Figure 2. Typical growth curve of a bacterial culture (after Schlegel, 1988).



This conflicts with the principle of bacteria being applied to silage in the form of a pre-culture (variously described as ‘fully active’ or ‘activated’).

This may be far from the case and inappropriate terminology to use. One of the disadvantages of culture prior to application (pre-culture) to the silage crop, in addition to microbial contamination, is that by the time it is used it might be in the third or fourth stage of its life cycle described above. Inoculants derived from freeze-dried sources will have had the opportunity to become rejuvenated and to grow in aerobic/microaerophilic conditions and possibly through several life cycles by the time anaerobic conditions are established in the silo. This microbiological fact casts doubt on the efficiency and concept of ‘pre-cultured’ inoculants.


Lactic acid bacteria (heterofermentative)

Acetic acid, like propionic acid, if well mixed with silage will enhance the aerobic shelf life of silage. Indeed, any silage with more than 40 g/kg of acetic acid in the DM is very stable (Woolford, 1978). This acid is a product of the fermentation of both hexoses and pentoses as referred to in Table 1; but it must be re-iterated that it is not at all palatable to the ruminant. Nevertheless, there has been some work whereby heterofermentative lactic acid bacteria have been incorporated into a commercially-available inoculant to promote the formation of acetic acid, a choice of bacterium contrary to the criteria of Whittenbury (1961) and Wieringa and Beck (1964).

Driehuis et al. (1996) investigated the role of the heterofermentative bacterium, Lactobacillus buchneri (strain ID-DLO Lsp, isolated from corn silage) alone and in combination with an inoculant comprised of three bacteria (L. plantarum, Pediococcus pentosaceus and Propionibacterium jensenii) in the enhancement of the aerobic stability of laboratory-scale silage made from corn, high DM grass and whole-crop wheat. With the L. buchneri alone inoculated into corn at ten-fold intervals in the range 102–106 CFU/g fresh weight, acetic and propionic acid contents were enhanced in direct proportion to the level of inoculum. Better sealing was also associated with higher levels of these acids; aerobic stability was accordingly enhanced.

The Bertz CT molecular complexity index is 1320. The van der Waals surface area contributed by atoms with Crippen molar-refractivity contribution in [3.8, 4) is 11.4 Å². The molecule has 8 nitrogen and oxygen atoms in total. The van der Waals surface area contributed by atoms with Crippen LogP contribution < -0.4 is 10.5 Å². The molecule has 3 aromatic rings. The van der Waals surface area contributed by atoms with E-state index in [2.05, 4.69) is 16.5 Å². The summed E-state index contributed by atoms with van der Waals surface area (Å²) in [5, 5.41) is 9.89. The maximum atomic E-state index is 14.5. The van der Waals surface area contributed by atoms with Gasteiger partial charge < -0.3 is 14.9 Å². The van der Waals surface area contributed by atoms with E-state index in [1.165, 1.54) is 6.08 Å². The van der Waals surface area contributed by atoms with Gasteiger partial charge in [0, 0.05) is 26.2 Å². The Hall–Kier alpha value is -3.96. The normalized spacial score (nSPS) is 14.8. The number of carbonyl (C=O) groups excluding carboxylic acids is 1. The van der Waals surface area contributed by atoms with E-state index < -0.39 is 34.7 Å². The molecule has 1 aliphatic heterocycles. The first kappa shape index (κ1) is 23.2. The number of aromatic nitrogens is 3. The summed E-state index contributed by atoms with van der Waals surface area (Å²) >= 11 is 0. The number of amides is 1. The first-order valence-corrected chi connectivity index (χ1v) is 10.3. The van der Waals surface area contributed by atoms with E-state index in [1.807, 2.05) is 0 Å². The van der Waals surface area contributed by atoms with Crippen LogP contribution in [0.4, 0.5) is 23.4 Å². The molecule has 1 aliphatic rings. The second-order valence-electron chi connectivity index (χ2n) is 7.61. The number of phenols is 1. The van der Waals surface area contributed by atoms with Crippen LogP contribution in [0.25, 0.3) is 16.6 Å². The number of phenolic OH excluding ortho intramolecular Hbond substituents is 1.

In-silo losses of DM increased with inoculum amount. However, in the trials with high DM grass and whole-crop wheat silage, only L. buchneri alone significantly improved aerobic stability. Likewise, the commercial inoculant alone improved the stability of the grass silage (Table 5)! Clearly, with the high in-silo losses undoubtedly due to the evolution of carbon dioxide encountered in the treatments containing L. buchneri, its choice alone could not be entertained. Losses encountered in the combination treatment with the commercial inoculant (and the latter alone, although higher) do cast doubt on the wisdom of using heterofermentative lactic acid bacteria in silage. Shelf life is enhanced, yes, but in-silo losses may be unacceptably high.


Table 5.Chemical composition and aerobic stability of high dry matter grass and whole-crop wheat silages.*

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*From Driehuis et al., 1996.
†Commercial inoculant containing two species of lactic acid bacteria.
a,b,c Means differ, P<0.05.




Propionic acid bacteria

Propionic acid is better able to enhance the shelf life of silage; and if extraneous acid is well mixed with unloaded silage it will improve aerobic stability (Woolford, 1978). The notion of using propionic acid bacteria, which elaborate the acid from lactic acid and sugars, to improve the aerobic stability of silage has been considered. This activity is responsible for the characteristic flavor and odor of Jarlsberg and Emmental cheeses; and propionic acid is in part responsible for body odor! Propionic acid bacteria have on occasion been isolated from silage and are restricted to a few species, namely P. zeae, P. freundenreichii and Veillonella (syn. Micrococcus) gazogenes (Woolford, 1975).